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Being Your Own Artist Manager

August 6, 2009

Are you steering everything you do in terms of getting a record deal?  I don’t blame if you are still. It’s been ingrained into our heads that a record label is the mighty savior.

I just read a post by George Howard on what an Artist Manager should be doing in today’s environment and he brought up an important reality check.

To summarize, his point is that the major role for a manager in the old days was to secure a record deal. In today’s world, it’s about generating revenue from as many sources as you can.

So with that in mind, how do you approach things if you’re acting like your own manager.

Today you can make and stay connected with fans without spending much money, you can release music relatively cheap (if you don’t opt for making an album without having any fans and record 3ps instead), you can reach music supervisors without a publisher, you can book your own tour if you put in the work.  Everything is at your fingertips to really make a go of things on your own.  It may take a little more time and effort, but that’s the price of not having a lot of dough to really expose an artist

So where do you start?? Here are few ideas to help you out.

1. Define Success

Know what you want to achieve with your music. Be honest with yourself

2. Have money goals

You need to know how much you need to make to keep the band going. You need to save money and keep track of your spending.

3. Continuously learn about the internet, internet marketing, social media, music related technology updates, etcc…

Let’s face it. The internet is the distribution vehicle of today and the future.  Physical music will always hold a place in the world, but it will be only for die-hards.

4. Don’t emphasize the album!

Focus on songs and releasing music constantly in little chunks (3ps). You build fans through songs. The hardcores will buy albums down the road, but you gotta make fans first.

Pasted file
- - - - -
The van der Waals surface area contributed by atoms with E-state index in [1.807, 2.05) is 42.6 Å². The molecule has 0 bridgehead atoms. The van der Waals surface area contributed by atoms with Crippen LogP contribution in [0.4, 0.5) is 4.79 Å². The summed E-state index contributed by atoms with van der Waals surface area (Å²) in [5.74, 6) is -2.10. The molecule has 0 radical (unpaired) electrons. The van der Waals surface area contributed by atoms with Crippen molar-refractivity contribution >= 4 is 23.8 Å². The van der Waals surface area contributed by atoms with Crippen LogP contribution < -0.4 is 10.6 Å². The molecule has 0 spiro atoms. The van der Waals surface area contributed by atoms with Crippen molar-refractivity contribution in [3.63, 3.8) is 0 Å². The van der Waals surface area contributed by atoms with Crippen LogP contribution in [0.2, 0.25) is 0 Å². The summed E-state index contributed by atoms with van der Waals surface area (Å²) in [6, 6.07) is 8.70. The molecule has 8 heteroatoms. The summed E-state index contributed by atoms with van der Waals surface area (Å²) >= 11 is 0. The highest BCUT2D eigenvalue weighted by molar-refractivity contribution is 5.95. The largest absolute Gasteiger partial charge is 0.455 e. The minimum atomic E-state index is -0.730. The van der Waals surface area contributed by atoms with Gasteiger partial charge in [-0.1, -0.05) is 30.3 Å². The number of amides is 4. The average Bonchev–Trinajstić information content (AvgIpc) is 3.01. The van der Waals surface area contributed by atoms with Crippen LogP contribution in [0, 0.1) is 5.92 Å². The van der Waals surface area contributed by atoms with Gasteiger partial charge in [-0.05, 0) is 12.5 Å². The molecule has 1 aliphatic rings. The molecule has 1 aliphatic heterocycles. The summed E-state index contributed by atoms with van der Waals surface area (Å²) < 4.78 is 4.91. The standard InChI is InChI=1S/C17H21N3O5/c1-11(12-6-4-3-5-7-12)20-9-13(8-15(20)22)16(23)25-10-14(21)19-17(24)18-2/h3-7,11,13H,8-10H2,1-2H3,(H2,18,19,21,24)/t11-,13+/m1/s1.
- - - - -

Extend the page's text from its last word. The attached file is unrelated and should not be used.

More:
5. Emphasize direct contact

E-mail, twitter, facebook, etc.. are all ways to keep people updated.  Be active and engage your audience.

6. Work to build a solid live show

Play a lot and build that live show out as that’s what people will pay good money for (if you’re good).

7. Focus on Merch early on

Find a way to get killer shirt designs, bring them to every show, and sell them online. You can make more on a shirt than a CD if the design is stellar and you don’t need to spend as much upfront.

Remember, it’s all about building something from the ground-up. It doesn’t happen over night.

If you love what you do, you’ll put in the effort.

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4 Comments leave one →
  1. dvd permalink
    August 6, 2009 11:17 pm

    i know it’s still early, but have you guys heard any artist testimonials from those who’ve adopted your 3p strategy?

  2. August 7, 2009 11:06 am

    I completely agree that with the emergence of social media, now is a better time than any for artists to try to be their own managers. I write about how they can do that on my blog, I’d be interested to hear what you think!

  3. August 8, 2009 1:29 pm


    We’ve heard of artists trying it out, but we’re waiting to see some artists do more than one- like 3 or 4 in a year.


  1. Grindstop » Blog Archive » Being Your Own Artist Manager

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